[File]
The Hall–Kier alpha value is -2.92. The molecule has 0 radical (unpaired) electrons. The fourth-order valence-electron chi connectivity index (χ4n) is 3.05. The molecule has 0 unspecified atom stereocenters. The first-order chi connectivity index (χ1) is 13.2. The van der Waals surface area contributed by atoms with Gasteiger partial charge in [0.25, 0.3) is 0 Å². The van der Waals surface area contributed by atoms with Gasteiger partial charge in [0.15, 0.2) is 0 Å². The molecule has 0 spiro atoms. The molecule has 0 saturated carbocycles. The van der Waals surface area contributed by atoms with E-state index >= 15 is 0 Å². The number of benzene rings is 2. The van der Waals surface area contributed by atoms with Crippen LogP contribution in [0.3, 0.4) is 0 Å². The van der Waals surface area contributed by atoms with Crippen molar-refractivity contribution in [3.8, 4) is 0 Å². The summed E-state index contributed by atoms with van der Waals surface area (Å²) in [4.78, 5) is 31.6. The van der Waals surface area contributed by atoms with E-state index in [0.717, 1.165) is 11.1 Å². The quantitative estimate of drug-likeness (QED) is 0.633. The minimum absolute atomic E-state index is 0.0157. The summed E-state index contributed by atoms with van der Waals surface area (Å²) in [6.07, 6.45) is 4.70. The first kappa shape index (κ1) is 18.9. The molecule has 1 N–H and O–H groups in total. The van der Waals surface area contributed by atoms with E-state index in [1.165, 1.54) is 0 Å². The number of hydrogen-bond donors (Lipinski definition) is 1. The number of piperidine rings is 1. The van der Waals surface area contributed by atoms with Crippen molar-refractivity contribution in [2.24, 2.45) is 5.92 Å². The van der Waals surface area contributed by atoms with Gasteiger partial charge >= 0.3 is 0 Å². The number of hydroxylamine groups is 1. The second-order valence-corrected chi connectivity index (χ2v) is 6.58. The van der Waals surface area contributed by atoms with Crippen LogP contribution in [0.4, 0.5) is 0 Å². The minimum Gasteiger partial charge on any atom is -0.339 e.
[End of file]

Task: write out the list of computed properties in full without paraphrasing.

The Hall–Kier alpha value is -2.92. The molecule has 0 radical (unpaired) electrons. The fourth-order valence-electron chi connectivity index (χ4n) is 3.05. The molecule has 0 unspecified atom stereocenters. The first-order chi connectivity index (χ1) is 13.2. The van der Waals surface area contributed by atoms with Gasteiger partial charge in [0.25, 0.3) is 0 Å². The van der Waals surface area contributed by atoms with Gasteiger partial charge in [0.15, 0.2) is 0 Å². The molecule has 0 spiro atoms. The molecule has 0 saturated carbocycles. The van der Waals surface area contributed by atoms with E-state index >= 15 is 0 Å². The number of benzene rings is 2. The van der Waals surface area contributed by atoms with Crippen LogP contribution in [0.3, 0.4) is 0 Å². The van der Waals surface area contributed by atoms with Crippen molar-refractivity contribution in [3.8, 4) is 0 Å². The summed E-state index contributed by atoms with van der Waals surface area (Å²) in [4.78, 5) is 31.6. The van der Waals surface area contributed by atoms with E-state index in [0.717, 1.165) is 11.1 Å². The quantitative estimate of drug-likeness (QED) is 0.633. The minimum absolute atomic E-state index is 0.0157. The summed E-state index contributed by atoms with van der Waals surface area (Å²) in [6.07, 6.45) is 4.70. The first kappa shape index (κ1) is 18.9. The molecule has 1 N–H and O–H groups in total. The van der Waals surface area contributed by atoms with E-state index in [1.165, 1.54) is 0 Å². The number of hydrogen-bond donors (Lipinski definition) is 1. The number of piperidine rings is 1. The van der Waals surface area contributed by atoms with Crippen molar-refractivity contribution in [2.24, 2.45) is 5.92 Å². The van der Waals surface area contributed by atoms with Gasteiger partial charge >= 0.3 is 0 Å². The number of hydroxylamine groups is 1. The second-order valence-corrected chi connectivity index (χ2v) is 6.58. The van der Waals surface area contributed by atoms with Crippen LogP contribution in [0.4, 0.5) is 0 Å². The minimum Gasteiger partial charge on any atom is -0.339 e.